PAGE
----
Symphonies: Sinfonia Serena & Der Harmonie der Welt
Decca 458 899-2
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Less familiar than Hindemith's symphony derived from his opera Mathis
der Maler, which has held a tenuous place in the 20th. C. orchestral
repertoire, these two symphonies date from 1946 and 1951 respectively, the
latter reworked from material for an opera of the same name not completed
until 1957, and almost forgotten.
I heard Hindemith (1895-1963) introduce his Serene Symphony at a BBC concert,
at The People's Palace in East London, shortly before his unexpected death,
conducting in his undemonstrative, business-like manner, and have welcomed
this opportunity to renew its acquaintance. Translated as Cheerful Symphony
in the liner notes, the serene beginning of the earlier of the two leads
through to a rather grandiose, portentous conclusion of the first movement.
Its second movement, for winds alone, is a paraphrase of a military march
by Beethoven, building to a boisterous, noisy ending. The third,
Colloquy, for strings alone is delicate, with solo cadenzas and two
contrasted passages brought together in contrapuntal combination, Hindemith's
forte. The finale, for full orchestra, returns to the good-natured mood of
the opening, builds up once more with contrapuntal density and brings back
the first movement's main theme to round off the whole work. This well tried
formal scheme for the four movements is to be found also in Vaughan Williams's
8th and Nielsen's 6th symphonies; the three would make an excellent concert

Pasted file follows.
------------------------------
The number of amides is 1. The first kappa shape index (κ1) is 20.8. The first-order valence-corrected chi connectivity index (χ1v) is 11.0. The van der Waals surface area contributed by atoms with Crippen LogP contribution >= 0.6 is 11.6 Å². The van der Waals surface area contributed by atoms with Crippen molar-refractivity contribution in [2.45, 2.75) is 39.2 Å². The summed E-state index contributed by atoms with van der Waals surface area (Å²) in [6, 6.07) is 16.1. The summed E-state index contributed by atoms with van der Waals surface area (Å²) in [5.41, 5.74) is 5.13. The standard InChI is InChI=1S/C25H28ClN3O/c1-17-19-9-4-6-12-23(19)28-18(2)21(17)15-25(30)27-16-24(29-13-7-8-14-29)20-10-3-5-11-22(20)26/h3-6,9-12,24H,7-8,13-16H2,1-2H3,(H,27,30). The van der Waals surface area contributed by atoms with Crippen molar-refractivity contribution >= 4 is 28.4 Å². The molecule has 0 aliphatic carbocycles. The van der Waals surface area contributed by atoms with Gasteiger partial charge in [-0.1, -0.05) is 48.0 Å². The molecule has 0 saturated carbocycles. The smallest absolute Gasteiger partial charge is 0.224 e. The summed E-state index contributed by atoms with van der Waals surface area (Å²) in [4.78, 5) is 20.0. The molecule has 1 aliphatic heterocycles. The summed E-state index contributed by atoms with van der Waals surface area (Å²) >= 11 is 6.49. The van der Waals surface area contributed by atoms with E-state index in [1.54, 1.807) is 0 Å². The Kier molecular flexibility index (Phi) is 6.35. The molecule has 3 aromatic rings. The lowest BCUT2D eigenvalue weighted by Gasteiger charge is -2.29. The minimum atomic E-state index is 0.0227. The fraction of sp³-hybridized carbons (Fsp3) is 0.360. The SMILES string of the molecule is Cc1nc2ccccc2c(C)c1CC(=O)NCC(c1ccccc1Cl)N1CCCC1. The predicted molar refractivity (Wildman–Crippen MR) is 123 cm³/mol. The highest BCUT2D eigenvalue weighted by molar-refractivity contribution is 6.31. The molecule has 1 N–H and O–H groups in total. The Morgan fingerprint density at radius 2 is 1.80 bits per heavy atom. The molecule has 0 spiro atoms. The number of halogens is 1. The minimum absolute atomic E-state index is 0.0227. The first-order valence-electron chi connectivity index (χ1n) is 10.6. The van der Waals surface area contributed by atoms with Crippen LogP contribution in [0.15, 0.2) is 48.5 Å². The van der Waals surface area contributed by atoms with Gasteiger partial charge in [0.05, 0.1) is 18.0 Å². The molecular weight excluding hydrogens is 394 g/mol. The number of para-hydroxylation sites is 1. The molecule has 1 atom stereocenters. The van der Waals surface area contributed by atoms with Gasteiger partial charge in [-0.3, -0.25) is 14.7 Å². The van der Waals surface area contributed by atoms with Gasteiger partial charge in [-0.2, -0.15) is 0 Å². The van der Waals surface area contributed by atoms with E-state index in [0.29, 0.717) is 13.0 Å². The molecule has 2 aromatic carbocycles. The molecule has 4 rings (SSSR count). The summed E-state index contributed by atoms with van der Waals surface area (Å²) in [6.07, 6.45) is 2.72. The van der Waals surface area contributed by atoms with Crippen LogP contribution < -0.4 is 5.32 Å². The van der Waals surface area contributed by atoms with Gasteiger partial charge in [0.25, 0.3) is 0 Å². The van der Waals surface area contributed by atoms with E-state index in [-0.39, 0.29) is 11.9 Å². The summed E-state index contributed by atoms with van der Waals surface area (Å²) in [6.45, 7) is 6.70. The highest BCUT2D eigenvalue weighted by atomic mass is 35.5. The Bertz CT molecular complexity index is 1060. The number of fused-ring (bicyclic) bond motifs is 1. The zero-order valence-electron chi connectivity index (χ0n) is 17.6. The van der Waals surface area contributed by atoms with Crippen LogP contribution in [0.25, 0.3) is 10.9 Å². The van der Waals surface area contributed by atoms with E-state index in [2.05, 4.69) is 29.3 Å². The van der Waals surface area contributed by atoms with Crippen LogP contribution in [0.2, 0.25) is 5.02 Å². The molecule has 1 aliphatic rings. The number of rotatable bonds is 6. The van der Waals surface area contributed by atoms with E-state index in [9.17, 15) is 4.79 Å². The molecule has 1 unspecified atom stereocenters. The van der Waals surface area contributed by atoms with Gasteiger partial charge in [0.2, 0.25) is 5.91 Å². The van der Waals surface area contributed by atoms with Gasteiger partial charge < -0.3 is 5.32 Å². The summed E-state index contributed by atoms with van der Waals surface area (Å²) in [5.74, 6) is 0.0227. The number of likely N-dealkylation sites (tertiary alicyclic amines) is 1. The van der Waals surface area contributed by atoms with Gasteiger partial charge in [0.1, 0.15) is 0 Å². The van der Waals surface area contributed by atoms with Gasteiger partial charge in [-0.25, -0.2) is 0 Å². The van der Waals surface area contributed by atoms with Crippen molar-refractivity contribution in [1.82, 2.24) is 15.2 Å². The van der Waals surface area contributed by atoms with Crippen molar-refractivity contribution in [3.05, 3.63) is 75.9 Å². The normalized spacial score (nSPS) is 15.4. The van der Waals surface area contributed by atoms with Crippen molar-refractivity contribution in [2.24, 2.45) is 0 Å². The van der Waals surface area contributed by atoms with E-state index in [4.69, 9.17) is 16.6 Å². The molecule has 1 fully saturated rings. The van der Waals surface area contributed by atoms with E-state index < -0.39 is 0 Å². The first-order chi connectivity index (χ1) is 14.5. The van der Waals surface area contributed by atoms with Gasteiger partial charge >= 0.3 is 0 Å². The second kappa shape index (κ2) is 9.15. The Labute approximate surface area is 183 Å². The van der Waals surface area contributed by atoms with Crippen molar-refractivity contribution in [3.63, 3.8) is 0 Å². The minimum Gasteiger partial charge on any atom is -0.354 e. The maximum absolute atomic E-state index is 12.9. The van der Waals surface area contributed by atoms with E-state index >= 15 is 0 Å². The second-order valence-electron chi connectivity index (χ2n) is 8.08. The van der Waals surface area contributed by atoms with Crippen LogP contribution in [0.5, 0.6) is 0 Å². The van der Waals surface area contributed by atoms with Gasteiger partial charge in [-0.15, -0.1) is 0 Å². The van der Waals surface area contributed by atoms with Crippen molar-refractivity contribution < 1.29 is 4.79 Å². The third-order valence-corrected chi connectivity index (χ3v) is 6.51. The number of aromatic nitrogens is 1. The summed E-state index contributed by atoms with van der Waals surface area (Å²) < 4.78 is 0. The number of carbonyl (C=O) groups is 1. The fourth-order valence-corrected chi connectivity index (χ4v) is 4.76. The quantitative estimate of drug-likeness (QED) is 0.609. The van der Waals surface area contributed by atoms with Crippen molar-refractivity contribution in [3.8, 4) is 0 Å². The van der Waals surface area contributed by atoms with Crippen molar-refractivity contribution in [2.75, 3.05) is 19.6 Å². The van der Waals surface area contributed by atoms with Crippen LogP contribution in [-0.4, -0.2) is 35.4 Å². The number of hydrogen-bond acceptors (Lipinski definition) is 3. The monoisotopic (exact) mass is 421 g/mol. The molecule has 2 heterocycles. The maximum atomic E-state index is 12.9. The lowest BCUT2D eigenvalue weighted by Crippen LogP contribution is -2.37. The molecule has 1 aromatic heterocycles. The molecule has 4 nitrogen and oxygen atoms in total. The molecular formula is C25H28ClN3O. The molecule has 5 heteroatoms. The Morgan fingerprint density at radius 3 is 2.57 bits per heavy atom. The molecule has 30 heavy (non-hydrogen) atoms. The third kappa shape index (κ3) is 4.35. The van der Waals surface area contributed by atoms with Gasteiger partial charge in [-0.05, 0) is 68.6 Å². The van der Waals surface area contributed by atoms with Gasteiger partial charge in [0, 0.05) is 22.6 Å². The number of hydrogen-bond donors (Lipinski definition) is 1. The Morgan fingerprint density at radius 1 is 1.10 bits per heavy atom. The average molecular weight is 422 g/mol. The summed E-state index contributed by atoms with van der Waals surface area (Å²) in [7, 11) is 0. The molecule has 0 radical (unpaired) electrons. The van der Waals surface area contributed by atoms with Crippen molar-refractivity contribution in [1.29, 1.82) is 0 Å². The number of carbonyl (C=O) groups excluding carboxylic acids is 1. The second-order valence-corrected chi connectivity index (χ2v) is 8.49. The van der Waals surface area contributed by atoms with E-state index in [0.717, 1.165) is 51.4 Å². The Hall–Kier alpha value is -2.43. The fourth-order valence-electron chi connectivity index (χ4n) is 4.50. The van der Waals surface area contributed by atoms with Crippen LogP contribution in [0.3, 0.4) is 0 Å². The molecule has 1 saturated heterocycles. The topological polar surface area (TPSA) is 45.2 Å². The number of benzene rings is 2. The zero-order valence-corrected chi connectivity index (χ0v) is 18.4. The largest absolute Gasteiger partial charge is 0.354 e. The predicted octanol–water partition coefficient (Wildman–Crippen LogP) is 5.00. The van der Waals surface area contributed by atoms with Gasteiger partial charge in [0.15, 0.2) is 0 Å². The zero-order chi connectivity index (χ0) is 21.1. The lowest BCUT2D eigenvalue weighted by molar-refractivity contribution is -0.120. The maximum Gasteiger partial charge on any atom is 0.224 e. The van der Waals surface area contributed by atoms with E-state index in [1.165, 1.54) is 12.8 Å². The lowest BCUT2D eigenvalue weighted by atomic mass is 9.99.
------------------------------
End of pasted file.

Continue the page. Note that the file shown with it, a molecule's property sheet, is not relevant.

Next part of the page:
programme of just the right length.
The later work has a programme based upon the life of the astronomer Kepler,
who endowed the motion of the planets with musical proportions, and his search
for 'the harmony which undoubtedly rules the Universe'. Musica instrumentalis
has wide contrasts; Musica Humana conjoins separate materials
(as in the slow movement of the other symphony here) and Musica Mundana,
the third of its three movements, is a fugato leading into a long, heavily
orchestrated passacaglia, with a grandiose peroration, which I found more
academic than inspiring.
These symphonies are well recorded, satisfactory accounts of well-crafted
music which, fifty years on, no longer seems to be part of the main stream.
Purchasing decisions will therefore depend upon the music itself. It is hard
now to recall that Hindemith's personal harmonic language, systematised in
his writings, was at one time seen as innovative and a rival to Schoenberg's
12-tone system, so conservative does his later music now sound.
Peter Grahame Woolf